VC Cliche of the Week
If there is a VC cliche I say the most it has to be, "we are passing".
For those who are unfamiliar with the VC vernacular, this means we are turning down an investment opportunity that was shown to us.
The stats are well known. VCs pass on 99% of the oppprtunities they are shown.
Since each of us sees at least 10 new opportunities a week, that means we each have to pass on about two deals a day. That’s a lot of passing happening.
There are variations on the term passing. I’ve said, "we are taking a pass". I’ve said, "we’ve decided to pass". I’ve said "it’s going to be a pass". I’ve said, "we passed on that deal".
We also use other words, like turn down, decline, and no thank you. But pass for some reason is the most common word for saying no.
I don’t know the origin of the term. It seems like an odd word to use for no in many ways.
In Wikipedia, the verb pass has several meanings:
in sports it means giving control of the play object to someone else
When driving it means to overtake a slower car
It means to die, as in pass away
And it means giving up one’s turn or chance at something
Clearly it’s the latter meaning that spwaned the use of pass in the act of saying no in the venture capital business.
But for the entrepreneur, it may be the third meaning, dying, that best describes the experience.
It is never easy to say no. Many times, when its a quick no and there hasn’t been much work on the opportunity, the pass isn’t such a hard converstation. And that’s the situation most of the time.
But when you’ve spent a lot of time working on something and come away from all of that work with a no, then you are talking about a different conversation with the entrepreneur.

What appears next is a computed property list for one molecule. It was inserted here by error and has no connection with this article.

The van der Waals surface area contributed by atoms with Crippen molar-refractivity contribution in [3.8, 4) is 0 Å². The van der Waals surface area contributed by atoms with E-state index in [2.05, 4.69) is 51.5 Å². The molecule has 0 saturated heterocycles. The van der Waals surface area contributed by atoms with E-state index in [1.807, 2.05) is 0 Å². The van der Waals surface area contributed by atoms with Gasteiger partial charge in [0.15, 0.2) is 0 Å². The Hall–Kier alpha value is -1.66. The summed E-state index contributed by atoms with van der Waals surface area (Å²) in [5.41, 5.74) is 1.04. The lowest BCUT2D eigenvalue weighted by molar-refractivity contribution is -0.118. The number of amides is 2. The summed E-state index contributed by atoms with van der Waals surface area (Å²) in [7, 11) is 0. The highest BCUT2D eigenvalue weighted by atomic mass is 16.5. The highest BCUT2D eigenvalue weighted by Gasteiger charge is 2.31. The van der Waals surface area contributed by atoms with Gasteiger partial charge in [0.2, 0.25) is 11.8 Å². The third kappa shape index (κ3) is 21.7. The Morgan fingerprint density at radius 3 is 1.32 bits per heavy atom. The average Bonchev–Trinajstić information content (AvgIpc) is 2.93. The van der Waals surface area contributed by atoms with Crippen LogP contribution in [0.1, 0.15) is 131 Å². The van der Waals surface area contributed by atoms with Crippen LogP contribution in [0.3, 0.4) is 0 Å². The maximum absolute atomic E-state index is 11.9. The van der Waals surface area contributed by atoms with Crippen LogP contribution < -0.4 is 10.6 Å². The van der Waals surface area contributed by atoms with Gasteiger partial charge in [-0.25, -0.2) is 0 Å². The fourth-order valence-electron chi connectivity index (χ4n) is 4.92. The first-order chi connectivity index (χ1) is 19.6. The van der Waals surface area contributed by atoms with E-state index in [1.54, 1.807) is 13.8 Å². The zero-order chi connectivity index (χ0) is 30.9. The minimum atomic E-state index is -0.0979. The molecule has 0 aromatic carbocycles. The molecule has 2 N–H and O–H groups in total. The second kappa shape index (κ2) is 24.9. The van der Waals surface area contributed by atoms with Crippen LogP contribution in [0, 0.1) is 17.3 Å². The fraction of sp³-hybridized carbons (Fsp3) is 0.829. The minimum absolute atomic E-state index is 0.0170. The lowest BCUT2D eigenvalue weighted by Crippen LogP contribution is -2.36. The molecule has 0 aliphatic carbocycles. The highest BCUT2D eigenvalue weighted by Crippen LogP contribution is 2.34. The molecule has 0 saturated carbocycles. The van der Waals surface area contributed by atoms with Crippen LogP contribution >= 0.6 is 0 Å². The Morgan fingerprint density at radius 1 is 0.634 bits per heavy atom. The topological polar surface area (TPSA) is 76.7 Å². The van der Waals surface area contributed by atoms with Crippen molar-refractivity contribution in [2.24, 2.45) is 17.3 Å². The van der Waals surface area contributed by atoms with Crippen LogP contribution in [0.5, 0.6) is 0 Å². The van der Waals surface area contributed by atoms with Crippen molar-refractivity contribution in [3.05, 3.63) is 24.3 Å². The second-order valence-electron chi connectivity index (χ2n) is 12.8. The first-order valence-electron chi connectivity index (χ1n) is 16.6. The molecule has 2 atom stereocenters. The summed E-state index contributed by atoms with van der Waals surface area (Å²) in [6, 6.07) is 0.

I believe that the VC owes the entrepreneur an honest, complete, and interactive discussion of the reasons for the pass whenever both have done a significant amount of work on an investment transaction between the two.
There are a lot of reasons that VCs have gotten a bad reputation with entrepreneurs, but the pass is probably near the top. Entrepreneurs understand that VCs are going to pass, but they expect a level of professionalism in the process of passing that is often not there. A quick email saying no thanks after months of work is not a great way to build a reputation after all.
So I think these two rules are critical when saying no:
1 – Say no quickly to the things you know you aren’t going to do
2 – Don’t take an opportunity into diligence unless you are willing to spend enough time to truly undersand it, and if you don’t invest, make sure you are willing to spend time explaining why.
It won’t make it any easier on the entrepreneur who is trying to find someone to invest in his business that you are passing, but they might learn something from the discussion, and in the end you will gain their respect.
And in this age where VCs and their money are a dime a dozen and great entrepreneurs are rare, respect from entrepreneurs is critical to success in the VC business.
So pass with care.